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When you think of fun ways to spend your time, I’m sure interviewing isn’t high on the list. The “necessary evil” is vastly different across industries, especially in the field of technology. Developers and technical hiring managers alike can agree that this interview process is broken. One way to help make the technical interview process more pleasant for both parties is to give the candidate an interview agenda ahead of time. This also helps the hiring managers since any questions the candidate has can be properly addressed early on.

If you’re interested in putting together an interview agenda for your upcoming developer interviews, here are a few things to include.

Tell Them Who They’ll Be Interviewing With

When I interview candidates, I’m always impressed when they mention something they found out about me online prior to the interview. Whether it’s a project I worked on, a piece of content I wrote, or a shared connection we have in common, it shows that they did their research. On the flip side, when I’m interviewing for a new position, I like to familiarize myself with those who will be interviewing me. I may end up working with these people if I get the job, so I want to make sure I like them and can see myself working with them.

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The same goes for developers- 35% said they want to be better prepared for the interview, including being informed of who they will be speaking with during the interview process. You don’t need to give them a biography of each of their interviewers, but shooting over a quick email with the names of each employee would suffice. Then it’s up to the candidate to do their research and become familiar with their prospective coworkers.

Similarly, we found that 47% of developers want to be introduced to the team during the interview process. While you can’t physically introduce them to your engineering team prior to the interview, you can give them an idea of what they are like. Include any collateral you have on the engineering team, such as blog posts they’ve written, projects they’ve worked on, or even a “Day in the Life” employer branding videos you created.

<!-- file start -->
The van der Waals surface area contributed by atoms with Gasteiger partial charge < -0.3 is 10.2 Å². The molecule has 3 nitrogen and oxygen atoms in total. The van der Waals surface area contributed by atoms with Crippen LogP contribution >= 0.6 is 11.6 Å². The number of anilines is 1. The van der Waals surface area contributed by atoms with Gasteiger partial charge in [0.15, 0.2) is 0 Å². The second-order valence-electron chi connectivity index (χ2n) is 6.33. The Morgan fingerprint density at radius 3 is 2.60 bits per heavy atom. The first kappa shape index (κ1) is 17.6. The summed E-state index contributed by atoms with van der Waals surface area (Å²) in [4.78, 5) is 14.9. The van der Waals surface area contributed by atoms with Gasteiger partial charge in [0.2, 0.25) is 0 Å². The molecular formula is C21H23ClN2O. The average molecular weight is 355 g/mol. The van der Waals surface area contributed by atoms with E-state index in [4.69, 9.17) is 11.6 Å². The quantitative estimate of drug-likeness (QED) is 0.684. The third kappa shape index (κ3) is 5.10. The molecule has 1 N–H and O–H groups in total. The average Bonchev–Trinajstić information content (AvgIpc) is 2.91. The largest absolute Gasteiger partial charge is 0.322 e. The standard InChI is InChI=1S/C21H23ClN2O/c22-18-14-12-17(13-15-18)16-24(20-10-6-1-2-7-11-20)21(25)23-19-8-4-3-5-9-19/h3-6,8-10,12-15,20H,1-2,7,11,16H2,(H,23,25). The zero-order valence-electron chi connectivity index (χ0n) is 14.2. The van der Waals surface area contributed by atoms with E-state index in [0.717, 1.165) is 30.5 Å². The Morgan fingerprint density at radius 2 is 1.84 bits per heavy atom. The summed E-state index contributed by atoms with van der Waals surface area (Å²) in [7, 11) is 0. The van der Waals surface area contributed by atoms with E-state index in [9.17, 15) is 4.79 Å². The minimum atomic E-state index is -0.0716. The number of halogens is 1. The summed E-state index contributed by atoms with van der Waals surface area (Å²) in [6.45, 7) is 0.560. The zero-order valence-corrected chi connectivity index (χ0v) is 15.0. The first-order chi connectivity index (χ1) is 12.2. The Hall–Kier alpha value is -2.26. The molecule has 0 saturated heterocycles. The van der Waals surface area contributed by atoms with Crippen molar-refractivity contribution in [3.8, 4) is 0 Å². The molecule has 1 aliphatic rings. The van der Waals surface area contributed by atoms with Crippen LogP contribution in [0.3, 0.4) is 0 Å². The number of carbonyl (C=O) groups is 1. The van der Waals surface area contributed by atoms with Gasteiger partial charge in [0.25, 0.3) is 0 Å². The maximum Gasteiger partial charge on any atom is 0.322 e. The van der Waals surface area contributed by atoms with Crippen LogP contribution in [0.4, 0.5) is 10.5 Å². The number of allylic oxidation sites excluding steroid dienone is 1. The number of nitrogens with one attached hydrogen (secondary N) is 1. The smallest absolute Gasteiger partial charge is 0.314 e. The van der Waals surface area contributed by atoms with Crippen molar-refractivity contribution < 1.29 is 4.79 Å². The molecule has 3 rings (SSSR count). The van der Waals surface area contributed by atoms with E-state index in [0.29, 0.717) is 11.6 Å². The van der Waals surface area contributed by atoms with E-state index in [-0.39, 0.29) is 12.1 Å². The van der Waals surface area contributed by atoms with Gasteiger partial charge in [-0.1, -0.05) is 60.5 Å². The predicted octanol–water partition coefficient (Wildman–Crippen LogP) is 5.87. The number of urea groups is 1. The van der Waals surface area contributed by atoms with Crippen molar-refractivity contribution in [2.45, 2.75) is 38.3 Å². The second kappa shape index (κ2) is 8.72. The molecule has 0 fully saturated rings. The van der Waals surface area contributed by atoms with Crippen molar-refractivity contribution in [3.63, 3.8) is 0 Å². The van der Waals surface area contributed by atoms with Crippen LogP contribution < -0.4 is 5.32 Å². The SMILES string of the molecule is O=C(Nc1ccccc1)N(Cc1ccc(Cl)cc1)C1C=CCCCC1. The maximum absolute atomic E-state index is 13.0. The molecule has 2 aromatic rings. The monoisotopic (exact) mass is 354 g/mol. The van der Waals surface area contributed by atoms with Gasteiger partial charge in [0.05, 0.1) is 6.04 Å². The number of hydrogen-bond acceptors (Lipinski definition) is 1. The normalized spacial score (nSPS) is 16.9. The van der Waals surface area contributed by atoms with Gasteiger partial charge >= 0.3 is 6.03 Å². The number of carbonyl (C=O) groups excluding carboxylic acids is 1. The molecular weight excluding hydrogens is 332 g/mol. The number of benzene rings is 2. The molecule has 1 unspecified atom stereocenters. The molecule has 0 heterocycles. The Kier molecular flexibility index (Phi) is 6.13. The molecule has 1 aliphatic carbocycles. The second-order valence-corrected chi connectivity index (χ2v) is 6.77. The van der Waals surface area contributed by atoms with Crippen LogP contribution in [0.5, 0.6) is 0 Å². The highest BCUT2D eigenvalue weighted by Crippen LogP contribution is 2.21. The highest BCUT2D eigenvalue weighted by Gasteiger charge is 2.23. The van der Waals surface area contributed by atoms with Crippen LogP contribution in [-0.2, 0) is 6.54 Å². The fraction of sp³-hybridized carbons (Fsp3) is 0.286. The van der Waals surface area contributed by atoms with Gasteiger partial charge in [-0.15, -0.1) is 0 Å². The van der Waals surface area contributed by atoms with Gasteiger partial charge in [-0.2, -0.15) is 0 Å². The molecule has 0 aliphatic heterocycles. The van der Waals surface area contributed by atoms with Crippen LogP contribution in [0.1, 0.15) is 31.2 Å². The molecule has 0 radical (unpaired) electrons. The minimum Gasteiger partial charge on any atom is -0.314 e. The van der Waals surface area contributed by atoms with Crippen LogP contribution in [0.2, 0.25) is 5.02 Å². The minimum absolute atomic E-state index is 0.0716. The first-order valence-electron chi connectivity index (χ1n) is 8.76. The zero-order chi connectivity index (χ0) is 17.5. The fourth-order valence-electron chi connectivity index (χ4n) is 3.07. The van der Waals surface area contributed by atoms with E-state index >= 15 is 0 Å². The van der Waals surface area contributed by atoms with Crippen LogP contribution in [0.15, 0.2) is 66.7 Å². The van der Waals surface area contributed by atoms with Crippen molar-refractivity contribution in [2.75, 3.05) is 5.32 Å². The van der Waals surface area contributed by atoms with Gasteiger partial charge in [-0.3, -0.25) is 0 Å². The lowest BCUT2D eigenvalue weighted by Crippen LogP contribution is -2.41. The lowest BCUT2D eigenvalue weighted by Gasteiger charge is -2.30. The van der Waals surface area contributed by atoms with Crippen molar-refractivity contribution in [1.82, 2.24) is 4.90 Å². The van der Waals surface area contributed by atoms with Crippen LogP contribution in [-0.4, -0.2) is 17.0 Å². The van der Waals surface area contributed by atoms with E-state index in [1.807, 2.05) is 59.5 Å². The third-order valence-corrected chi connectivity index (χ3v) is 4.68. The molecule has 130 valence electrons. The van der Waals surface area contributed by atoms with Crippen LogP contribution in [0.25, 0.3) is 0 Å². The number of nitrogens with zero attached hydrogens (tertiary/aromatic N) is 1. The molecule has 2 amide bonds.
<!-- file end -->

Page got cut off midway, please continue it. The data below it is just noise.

Inform Them of Their Potential Assignments

You don’t have to give them the questions ahead of time, but if you’re going to have them perform a 2-hour live coding test, giving them a head’s up can help immensely. Break down the interview process to the developer – tell them how long each interview typically runs, what type of interview it will be (coding exam vs. a generic chat), and what they need to bring with them. Nothing is worse than coming in for an interview on your lunch break only to find out it’s actually a 5-hour long process.

Sort Out Expectations Up Front

To not waste anyone’s time, be sure to set expectations prior to the interview. Discuss the salary—whether it’s a range of a definitive number—prior to the interview. No one wants to waste their time interviewing with a company only to realize the salary they are willing to give is too low or, worse, is different than what they were originally told when applying.

interviewing developers ebook

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